A report based on 38 cases found no evidence for vertical transmission from mother to fetus, and all neonatal specimens (placental tissue) tested negative for the virus. Moreover, no maternal deaths were reported among these 38 infected women. Another study of 11 infected pregnant women likewise found no increased risk for perinatal morbidity or mortality.

On the other hand, a recent article on the perinatal outcomes of 33 neonates born to mothers with confirmed COVID-19 reported three cases of neonatal COVID-19 as a result of possible vertical transmission. In two cases, symptoms were mild and initial positive coronavirus test results turned negative within a few days. The third case—a pregnancy delivered by emergency cesarean section at 31 weeks for fetal distress—was complicated by bacterial sepsis, thrombocytopenia, and coagulopathy, but once again, the initially positive coronavirus test was negative by day 7.

No neonatal deaths were reported in these 33 cases. The authors could not rule out the possibility of vertical transmission in the three COVID-positive newborns because strict infection control measures were implemented during the care of the patients.

Counseling Patients About Suspending Infertility Treatments

Counseling women is the key to acceptance of the need to suspend or postpone infertility treatments during the pandemic. In addition to the economic hardships that some patients may face as a consequence of the pandemic, an obvious source of frustration stems from not knowing how long delays in treatment might be necessary. A discussion with patients or couples may reassure them that delaying conception is the safest route. For some women, other treatment options might be offered, such as the use of a donor gamete.

Some patients, even when counseled appropriately, may elect to accept the unknown risks. These patients should be counseled about the benefits of cryopreservation with delayed transfer. This could be a compromise, because their overall chances of pregnancy will not be affected but they will have to wait to become pregnant.

Counseling patients about the true impact of delaying treatment in their individual circumstances, providing them with emotional and (if needed) psychological support is important while they wait for their treatment to start. For now, the vast majority of the patients understand the need for delay, appreciate the opportunity to consult the physician over the phone, and are demonstrating patience as they wait for their treatment to start or resume.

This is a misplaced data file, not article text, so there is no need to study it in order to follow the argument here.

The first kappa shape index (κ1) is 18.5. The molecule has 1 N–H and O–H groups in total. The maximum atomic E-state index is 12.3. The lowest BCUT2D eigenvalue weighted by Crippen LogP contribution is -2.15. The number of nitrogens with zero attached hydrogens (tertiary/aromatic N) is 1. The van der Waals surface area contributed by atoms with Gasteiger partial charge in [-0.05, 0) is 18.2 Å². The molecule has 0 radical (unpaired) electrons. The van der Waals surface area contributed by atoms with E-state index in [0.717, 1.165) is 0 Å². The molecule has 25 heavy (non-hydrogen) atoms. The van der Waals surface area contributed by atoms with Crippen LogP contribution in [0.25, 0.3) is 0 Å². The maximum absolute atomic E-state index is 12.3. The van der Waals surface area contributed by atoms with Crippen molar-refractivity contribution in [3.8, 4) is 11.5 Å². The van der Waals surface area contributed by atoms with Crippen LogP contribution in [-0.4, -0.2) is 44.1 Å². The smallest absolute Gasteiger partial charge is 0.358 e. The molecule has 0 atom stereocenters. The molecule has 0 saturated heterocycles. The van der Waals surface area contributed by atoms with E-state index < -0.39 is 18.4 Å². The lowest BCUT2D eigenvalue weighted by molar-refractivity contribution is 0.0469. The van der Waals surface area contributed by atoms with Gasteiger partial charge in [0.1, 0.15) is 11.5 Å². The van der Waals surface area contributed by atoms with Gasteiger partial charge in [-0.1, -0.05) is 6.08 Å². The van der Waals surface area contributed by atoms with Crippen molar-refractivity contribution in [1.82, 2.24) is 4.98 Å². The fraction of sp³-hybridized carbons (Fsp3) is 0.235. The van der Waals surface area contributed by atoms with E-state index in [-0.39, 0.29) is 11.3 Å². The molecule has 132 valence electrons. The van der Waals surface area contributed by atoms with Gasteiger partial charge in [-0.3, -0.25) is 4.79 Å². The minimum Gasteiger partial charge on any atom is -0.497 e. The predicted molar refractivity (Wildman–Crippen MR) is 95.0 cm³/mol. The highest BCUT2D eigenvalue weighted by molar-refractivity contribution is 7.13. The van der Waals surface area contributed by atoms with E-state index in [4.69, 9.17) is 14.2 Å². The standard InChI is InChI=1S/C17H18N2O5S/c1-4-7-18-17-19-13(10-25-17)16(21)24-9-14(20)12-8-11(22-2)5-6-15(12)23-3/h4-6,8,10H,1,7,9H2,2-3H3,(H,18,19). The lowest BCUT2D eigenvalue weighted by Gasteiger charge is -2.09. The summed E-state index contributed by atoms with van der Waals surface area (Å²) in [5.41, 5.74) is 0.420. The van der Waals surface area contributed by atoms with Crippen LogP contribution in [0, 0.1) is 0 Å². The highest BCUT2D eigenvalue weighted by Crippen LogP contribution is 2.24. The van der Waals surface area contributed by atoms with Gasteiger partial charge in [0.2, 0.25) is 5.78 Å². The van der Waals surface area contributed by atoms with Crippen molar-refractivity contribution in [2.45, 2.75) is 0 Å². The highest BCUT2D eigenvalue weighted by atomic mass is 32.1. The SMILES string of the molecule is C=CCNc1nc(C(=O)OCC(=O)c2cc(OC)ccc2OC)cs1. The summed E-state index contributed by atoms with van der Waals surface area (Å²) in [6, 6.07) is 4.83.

Resuming Infertility Care

Recommendations could change as the pandemic continues and more information becomes available about the impact of coronavirus infection during pregnancy and the overall capacity of the healthcare system improves. ASRM acknowledges that "reproductive care professionals, in consultation with their patients, will have to consider reassessing the criteria of what represents urgent and non-urgent care." If the data remain reassuring and social distancing measures are able to slow down the spread of the disease, the infertility care of those couples who would be most affected by a delay in their treatment could gradually be resumed. On April 14, ASRM updated its recommendations about resuming infertility treatment: " While it is not yet prudent to resume non-emergency infertility procedures, the Task Force recognizes it is also time to begin to consider strategies and best practices for resuming time-sensitive fertility treatments in the face of COVID-19."

It is likely that the return to "normal" daily practice will be done in a stepwise fashion. I expect the practices first to open for diagnostic infertility testing, then for the less invasive procedures (frozen embryo transfer, intrauterine insemination) and finally for the more invasive lengthy procedures (stimulation with retrieval and embryo transfer). During the reopening of practice, strict infection control measures will need to be observed.